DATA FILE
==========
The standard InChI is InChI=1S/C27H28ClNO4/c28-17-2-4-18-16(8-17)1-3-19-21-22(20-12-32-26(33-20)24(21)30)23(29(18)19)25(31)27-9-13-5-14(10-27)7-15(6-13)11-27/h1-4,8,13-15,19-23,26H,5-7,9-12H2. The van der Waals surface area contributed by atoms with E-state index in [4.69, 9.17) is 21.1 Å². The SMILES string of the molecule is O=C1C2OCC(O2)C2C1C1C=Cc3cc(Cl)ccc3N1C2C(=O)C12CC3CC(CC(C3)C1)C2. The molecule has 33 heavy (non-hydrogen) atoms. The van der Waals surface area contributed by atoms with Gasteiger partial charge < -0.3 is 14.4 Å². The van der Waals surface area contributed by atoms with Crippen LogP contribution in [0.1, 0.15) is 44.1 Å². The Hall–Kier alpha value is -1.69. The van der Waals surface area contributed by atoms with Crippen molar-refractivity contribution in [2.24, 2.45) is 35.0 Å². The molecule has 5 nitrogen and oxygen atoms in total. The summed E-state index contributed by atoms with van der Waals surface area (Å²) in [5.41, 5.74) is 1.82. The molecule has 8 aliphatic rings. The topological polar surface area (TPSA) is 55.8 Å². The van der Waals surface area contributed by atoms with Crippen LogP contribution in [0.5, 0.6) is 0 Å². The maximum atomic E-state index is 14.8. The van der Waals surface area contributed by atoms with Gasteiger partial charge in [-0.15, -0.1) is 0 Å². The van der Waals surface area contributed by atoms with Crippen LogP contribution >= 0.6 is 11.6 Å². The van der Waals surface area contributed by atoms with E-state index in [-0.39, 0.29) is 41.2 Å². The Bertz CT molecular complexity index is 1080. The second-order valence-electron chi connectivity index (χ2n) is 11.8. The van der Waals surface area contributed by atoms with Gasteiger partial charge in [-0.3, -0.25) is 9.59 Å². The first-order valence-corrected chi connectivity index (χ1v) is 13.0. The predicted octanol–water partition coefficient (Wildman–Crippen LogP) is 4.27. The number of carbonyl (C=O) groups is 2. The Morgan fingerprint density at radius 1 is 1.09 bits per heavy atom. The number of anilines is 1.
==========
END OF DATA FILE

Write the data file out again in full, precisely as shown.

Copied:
The standard InChI is InChI=1S/C27H28ClNO4/c28-17-2-4-18-16(8-17)1-3-19-21-22(20-12-32-26(33-20)24(21)30)23(29(18)19)25(31)27-9-13-5-14(10-27)7-15(6-13)11-27/h1-4,8,13-15,19-23,26H,5-7,9-12H2. The van der Waals surface area contributed by atoms with E-state index in [4.69, 9.17) is 21.1 Å². The SMILES string of the molecule is O=C1C2OCC(O2)C2C1C1C=Cc3cc(Cl)ccc3N1C2C(=O)C12CC3CC(CC(C3)C1)C2. The molecule has 33 heavy (non-hydrogen) atoms. The van der Waals surface area contributed by atoms with Gasteiger partial charge < -0.3 is 14.4 Å². The van der Waals surface area contributed by atoms with Crippen LogP contribution in [0.1, 0.15) is 44.1 Å². The Hall–Kier alpha value is -1.69. The van der Waals surface area contributed by atoms with Crippen molar-refractivity contribution in [2.24, 2.45) is 35.0 Å². The molecule has 5 nitrogen and oxygen atoms in total. The summed E-state index contributed by atoms with van der Waals surface area (Å²) in [5.41, 5.74) is 1.82. The molecule has 8 aliphatic rings. The topological polar surface area (TPSA) is 55.8 Å². The van der Waals surface area contributed by atoms with Crippen LogP contribution in [0.5, 0.6) is 0 Å². The maximum atomic E-state index is 14.8. The van der Waals surface area contributed by atoms with Gasteiger partial charge in [-0.15, -0.1) is 0 Å². The van der Waals surface area contributed by atoms with Crippen LogP contribution >= 0.6 is 11.6 Å². The van der Waals surface area contributed by atoms with E-state index in [-0.39, 0.29) is 41.2 Å². The Bertz CT molecular complexity index is 1080. The second-order valence-electron chi connectivity index (χ2n) is 11.8. The van der Waals surface area contributed by atoms with Gasteiger partial charge in [-0.3, -0.25) is 9.59 Å². The first-order valence-corrected chi connectivity index (χ1v) is 13.0. The predicted octanol–water partition coefficient (Wildman–Crippen LogP) is 4.27. The number of carbonyl (C=O) groups is 2. The Morgan fingerprint density at radius 1 is 1.09 bits per heavy atom. The number of anilines is 1.